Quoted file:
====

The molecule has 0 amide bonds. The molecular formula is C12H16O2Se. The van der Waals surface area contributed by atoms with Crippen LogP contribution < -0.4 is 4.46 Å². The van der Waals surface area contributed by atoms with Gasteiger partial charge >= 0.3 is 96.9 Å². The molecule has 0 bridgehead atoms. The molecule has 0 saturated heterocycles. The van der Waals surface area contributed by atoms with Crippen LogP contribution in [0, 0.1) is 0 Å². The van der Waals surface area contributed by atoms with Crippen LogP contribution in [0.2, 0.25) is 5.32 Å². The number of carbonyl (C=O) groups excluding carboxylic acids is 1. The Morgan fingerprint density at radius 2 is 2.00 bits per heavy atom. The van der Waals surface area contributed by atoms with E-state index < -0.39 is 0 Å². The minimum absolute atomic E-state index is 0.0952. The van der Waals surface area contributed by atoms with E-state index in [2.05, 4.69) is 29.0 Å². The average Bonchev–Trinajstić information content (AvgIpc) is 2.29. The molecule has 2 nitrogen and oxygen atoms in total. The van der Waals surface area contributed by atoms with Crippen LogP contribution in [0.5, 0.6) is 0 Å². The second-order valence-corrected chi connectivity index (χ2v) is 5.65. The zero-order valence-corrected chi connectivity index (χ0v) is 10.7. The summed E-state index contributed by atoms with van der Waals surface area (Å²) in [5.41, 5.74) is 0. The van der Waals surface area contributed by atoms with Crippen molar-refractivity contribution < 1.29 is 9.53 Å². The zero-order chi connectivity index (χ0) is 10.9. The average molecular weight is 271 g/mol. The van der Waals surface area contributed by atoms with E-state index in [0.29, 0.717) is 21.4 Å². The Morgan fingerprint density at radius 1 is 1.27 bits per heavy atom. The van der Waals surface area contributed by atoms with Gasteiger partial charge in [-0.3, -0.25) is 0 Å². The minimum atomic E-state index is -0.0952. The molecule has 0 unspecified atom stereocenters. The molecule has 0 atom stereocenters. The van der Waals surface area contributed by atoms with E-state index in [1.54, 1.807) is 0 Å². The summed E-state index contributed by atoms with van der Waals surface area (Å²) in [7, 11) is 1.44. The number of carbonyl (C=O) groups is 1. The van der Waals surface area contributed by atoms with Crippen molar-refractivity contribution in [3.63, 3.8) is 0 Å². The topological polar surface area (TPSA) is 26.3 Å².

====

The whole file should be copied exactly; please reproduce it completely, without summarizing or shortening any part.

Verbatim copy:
The molecule has 0 amide bonds. The molecular formula is C12H16O2Se. The van der Waals surface area contributed by atoms with Crippen LogP contribution < -0.4 is 4.46 Å². The van der Waals surface area contributed by atoms with Gasteiger partial charge >= 0.3 is 96.9 Å². The molecule has 0 bridgehead atoms. The molecule has 0 saturated heterocycles. The van der Waals surface area contributed by atoms with Crippen LogP contribution in [0, 0.1) is 0 Å². The van der Waals surface area contributed by atoms with Crippen LogP contribution in [0.2, 0.25) is 5.32 Å². The number of carbonyl (C=O) groups excluding carboxylic acids is 1. The Morgan fingerprint density at radius 2 is 2.00 bits per heavy atom. The van der Waals surface area contributed by atoms with E-state index < -0.39 is 0 Å². The minimum absolute atomic E-state index is 0.0952. The van der Waals surface area contributed by atoms with E-state index in [2.05, 4.69) is 29.0 Å². The average Bonchev–Trinajstić information content (AvgIpc) is 2.29. The molecule has 2 nitrogen and oxygen atoms in total. The van der Waals surface area contributed by atoms with Crippen LogP contribution in [0.5, 0.6) is 0 Å². The second-order valence-corrected chi connectivity index (χ2v) is 5.65. The zero-order valence-corrected chi connectivity index (χ0v) is 10.7. The summed E-state index contributed by atoms with van der Waals surface area (Å²) in [5.41, 5.74) is 0. The van der Waals surface area contributed by atoms with Crippen molar-refractivity contribution < 1.29 is 9.53 Å². The zero-order chi connectivity index (χ0) is 10.9. The average molecular weight is 271 g/mol. The van der Waals surface area contributed by atoms with E-state index in [0.29, 0.717) is 21.4 Å². The Morgan fingerprint density at radius 1 is 1.27 bits per heavy atom. The van der Waals surface area contributed by atoms with Gasteiger partial charge in [-0.3, -0.25) is 0 Å². The minimum atomic E-state index is -0.0952. The molecule has 0 unspecified atom stereocenters. The molecule has 0 atom stereocenters. The van der Waals surface area contributed by atoms with E-state index in [1.54, 1.807) is 0 Å². The summed E-state index contributed by atoms with van der Waals surface area (Å²) in [7, 11) is 1.44. The number of carbonyl (C=O) groups is 1. The van der Waals surface area contributed by atoms with Crippen molar-refractivity contribution in [3.63, 3.8) is 0 Å². The topological polar surface area (TPSA) is 26.3 Å².